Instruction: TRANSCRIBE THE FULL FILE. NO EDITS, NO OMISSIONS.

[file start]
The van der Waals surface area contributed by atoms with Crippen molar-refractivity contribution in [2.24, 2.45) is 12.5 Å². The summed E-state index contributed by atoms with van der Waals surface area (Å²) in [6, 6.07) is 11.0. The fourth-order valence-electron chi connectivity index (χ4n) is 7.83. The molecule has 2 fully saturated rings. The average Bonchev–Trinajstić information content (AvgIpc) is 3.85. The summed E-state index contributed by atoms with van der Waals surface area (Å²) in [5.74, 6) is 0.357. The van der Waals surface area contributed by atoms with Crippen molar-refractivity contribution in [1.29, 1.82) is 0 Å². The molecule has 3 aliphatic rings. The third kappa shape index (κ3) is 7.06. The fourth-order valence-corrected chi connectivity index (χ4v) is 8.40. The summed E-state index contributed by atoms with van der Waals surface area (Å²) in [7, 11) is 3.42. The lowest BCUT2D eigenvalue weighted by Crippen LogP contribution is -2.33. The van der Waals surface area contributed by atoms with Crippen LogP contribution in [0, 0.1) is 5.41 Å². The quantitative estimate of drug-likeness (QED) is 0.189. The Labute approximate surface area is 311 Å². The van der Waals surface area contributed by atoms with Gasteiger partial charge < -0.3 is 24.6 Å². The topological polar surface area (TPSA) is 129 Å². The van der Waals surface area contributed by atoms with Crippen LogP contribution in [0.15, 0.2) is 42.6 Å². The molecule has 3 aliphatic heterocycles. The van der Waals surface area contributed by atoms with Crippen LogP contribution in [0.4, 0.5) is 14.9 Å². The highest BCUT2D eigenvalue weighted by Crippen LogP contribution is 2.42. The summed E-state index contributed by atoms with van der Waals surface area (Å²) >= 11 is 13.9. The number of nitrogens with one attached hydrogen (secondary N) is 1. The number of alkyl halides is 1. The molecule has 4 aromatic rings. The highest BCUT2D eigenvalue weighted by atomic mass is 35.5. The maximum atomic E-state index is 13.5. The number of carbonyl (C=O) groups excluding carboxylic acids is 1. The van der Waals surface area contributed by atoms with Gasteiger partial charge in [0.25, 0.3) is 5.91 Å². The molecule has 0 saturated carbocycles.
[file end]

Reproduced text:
The van der Waals surface area contributed by atoms with Crippen molar-refractivity contribution in [2.24, 2.45) is 12.5 Å². The summed E-state index contributed by atoms with van der Waals surface area (Å²) in [6, 6.07) is 11.0. The fourth-order valence-electron chi connectivity index (χ4n) is 7.83. The molecule has 2 fully saturated rings. The average Bonchev–Trinajstić information content (AvgIpc) is 3.85. The summed E-state index contributed by atoms with van der Waals surface area (Å²) in [5.74, 6) is 0.357. The van der Waals surface area contributed by atoms with Crippen molar-refractivity contribution in [1.29, 1.82) is 0 Å². The molecule has 3 aliphatic rings. The third kappa shape index (κ3) is 7.06. The fourth-order valence-corrected chi connectivity index (χ4v) is 8.40. The summed E-state index contributed by atoms with van der Waals surface area (Å²) in [7, 11) is 3.42. The lowest BCUT2D eigenvalue weighted by Crippen LogP contribution is -2.33. The van der Waals surface area contributed by atoms with Crippen LogP contribution in [0, 0.1) is 5.41 Å². The quantitative estimate of drug-likeness (QED) is 0.189. The Labute approximate surface area is 311 Å². The van der Waals surface area contributed by atoms with Gasteiger partial charge < -0.3 is 24.6 Å². The topological polar surface area (TPSA) is 129 Å². The van der Waals surface area contributed by atoms with Crippen LogP contribution in [0.15, 0.2) is 42.6 Å². The molecule has 3 aliphatic heterocycles. The van der Waals surface area contributed by atoms with Crippen LogP contribution in [0.4, 0.5) is 14.9 Å². The highest BCUT2D eigenvalue weighted by Crippen LogP contribution is 2.42. The summed E-state index contributed by atoms with van der Waals surface area (Å²) >= 11 is 13.9. The number of nitrogens with one attached hydrogen (secondary N) is 1. The number of alkyl halides is 1. The molecule has 4 aromatic rings. The highest BCUT2D eigenvalue weighted by atomic mass is 35.5. The maximum atomic E-state index is 13.5. The number of carbonyl (C=O) groups excluding carboxylic acids is 1. The van der Waals surface area contributed by atoms with Gasteiger partial charge in [0.25, 0.3) is 5.91 Å². The molecule has 0 saturated carbocycles.